A WEEK of Books About Writing and Publishing
Note: On Monday, I talked about All Men Are Liars, whose characters are all in the writing and publishing business. Today’s book, in a different time and a different place also centers on the business of writing. It just happens that three books landed on my reading pile that deal quite prominently with writing, reading, and publishing. So it seemed logical to group them together this week.
Frances Thorpe, the central characer of Alys, Always, is driving back to London after visiting her parents when she senses something in the woods. Gertting out to investigate, she finds a wrecked car and while waiting for the emergency vehicles, talks to the dying woman inside, who says her name is Alice.
The plot thickens when Frances returns to the newspaper office where she works as an editor in the book review section. She discovers that “Alice” is Alys Kyte, wife of a famous novelist. That discovery, makes Frances think about her own unremarkable life compared to the life of a literary lion.
I really can’t say much more about the plot without destroying the really entrancing chain of circumstances that follow. At first each incident seems commonplace, but increasingly I found myself inhaling sharply and thinking , “What?!? I didn’t see THAT coming.”
I can tell you that this is an extraordinary book in many ways–not least of which, that it is a debut novel by Harriet Lane. (that link takes you to her website which is almost too fashionable for its own good.) She certainly handles a suspenseful plot like an old pro. The characters are clearly depicted, interesting and memorable. Lane uses products, decor, clothing and even food to depict class differences and underscore Frances status as an outsider who has not decided where she fits. In fact, my only complaint comes here, because as an American reader some of these character and cultural tags were strictly British and did not translate for me. Of course I could guess from context and work around to the meanings, but I slightly resent publishers who do not think it necessary to Americanize texts. American freelance writers are generally expected to be sensitive to British readers, so why not the other way ’round?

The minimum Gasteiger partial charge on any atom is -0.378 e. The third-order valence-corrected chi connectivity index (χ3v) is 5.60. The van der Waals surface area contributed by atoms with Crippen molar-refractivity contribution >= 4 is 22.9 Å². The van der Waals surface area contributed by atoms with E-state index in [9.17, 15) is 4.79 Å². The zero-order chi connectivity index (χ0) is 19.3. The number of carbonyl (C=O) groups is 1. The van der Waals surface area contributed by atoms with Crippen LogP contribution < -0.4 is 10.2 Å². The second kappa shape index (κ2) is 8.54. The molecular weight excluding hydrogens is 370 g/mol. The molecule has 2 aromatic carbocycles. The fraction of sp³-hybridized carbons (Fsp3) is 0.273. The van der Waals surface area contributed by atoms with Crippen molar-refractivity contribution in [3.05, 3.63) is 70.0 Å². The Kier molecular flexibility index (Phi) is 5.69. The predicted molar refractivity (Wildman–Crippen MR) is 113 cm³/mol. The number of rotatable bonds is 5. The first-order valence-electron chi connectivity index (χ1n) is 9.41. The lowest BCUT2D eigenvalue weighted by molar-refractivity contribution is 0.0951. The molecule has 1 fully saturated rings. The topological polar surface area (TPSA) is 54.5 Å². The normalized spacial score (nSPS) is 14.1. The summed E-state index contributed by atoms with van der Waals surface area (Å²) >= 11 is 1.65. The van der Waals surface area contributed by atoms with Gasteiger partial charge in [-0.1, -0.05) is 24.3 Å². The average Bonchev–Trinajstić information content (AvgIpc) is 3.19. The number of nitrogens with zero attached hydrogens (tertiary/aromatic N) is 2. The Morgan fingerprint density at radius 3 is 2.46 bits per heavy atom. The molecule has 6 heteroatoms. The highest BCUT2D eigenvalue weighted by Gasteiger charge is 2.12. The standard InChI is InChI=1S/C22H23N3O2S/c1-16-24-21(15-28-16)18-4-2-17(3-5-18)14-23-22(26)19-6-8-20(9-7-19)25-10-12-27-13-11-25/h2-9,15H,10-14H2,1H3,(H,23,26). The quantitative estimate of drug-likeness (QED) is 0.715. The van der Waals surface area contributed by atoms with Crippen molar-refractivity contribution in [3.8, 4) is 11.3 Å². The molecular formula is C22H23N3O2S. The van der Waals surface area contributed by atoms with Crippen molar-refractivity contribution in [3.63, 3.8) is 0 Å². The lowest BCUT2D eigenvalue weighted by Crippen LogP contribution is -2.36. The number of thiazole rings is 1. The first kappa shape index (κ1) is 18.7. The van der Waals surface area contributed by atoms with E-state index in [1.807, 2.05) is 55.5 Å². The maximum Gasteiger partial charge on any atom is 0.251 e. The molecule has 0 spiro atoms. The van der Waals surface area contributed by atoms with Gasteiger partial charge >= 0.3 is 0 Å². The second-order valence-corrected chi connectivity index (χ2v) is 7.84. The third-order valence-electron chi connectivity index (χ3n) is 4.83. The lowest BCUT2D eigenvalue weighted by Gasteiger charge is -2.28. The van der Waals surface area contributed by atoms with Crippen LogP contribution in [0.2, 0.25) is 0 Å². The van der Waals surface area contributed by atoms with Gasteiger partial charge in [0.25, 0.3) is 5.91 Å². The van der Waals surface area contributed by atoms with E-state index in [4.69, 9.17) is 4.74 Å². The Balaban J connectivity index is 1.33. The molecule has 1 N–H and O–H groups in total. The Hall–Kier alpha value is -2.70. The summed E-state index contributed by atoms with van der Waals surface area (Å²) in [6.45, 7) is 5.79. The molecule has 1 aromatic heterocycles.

“Weetabix in the cupboard, muesli, cornflakes, so on and so forth. No, not that milk, dear, there’s one open on the lower shelf. Bread in the breadbin. Jam’s in the cupboard, or perhaps you’d like Bovril?”
The china coffee-grinder bolted to the pantry wall, the deep cupboards piled with cake tins and glass jelly moulds, the snagging drawers full of old implements suggesting a more leisurely and satisfactory life: nutcrackers, cherry-stoners, sugar tongs, grape scissors.
These sharp descriptions based on telling details not only let us see the specific places Frances lives in, it also shows us slices of life from England–real life, far from tourist country. And as travelers who read, that is what we’re looking for, isn’t it?
Likewise, although we are following the psychological deconstruction of one woman–Frances–the novel opens our mind to more univerals thoughts of what celebrity does to a life and to a family. And what it does to people who are ordinary but strive for more.
The description of books pouring in to the newspaper in hopes of review made me laugh. It all sounded so familiar.
Oliver is doing the post, tearing apart corrugated cardboard parcels to reveal novelty golf guides and pink paperbacks with the drawings of high heels and cupcakes on the covers, chucking most of them into a large carton bound for Oxfam or (if he can be bothered, which he usually can’t, eBay. There’s an idiotic tyranny to the post delivered to the books desk: wave after wave of ghosted memoirs and coffee-table photography retrospectives and eco-lifestyle manuals, none of which even vaguely fit the Questioner’s remit.
Harriet Lane came to this razor-sharp portrait of book reviewing from jobs she held in the review section of two different newspapers. Unfortunately, a obscure ailment that affected her eyesight drove her out of her profession and into the new profession of novelist. And we can be happy that she chose to write this novel.
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All photographs used here come from Flickr and are used under the Creative Commons license. Click on each photo to learn more about the photographer.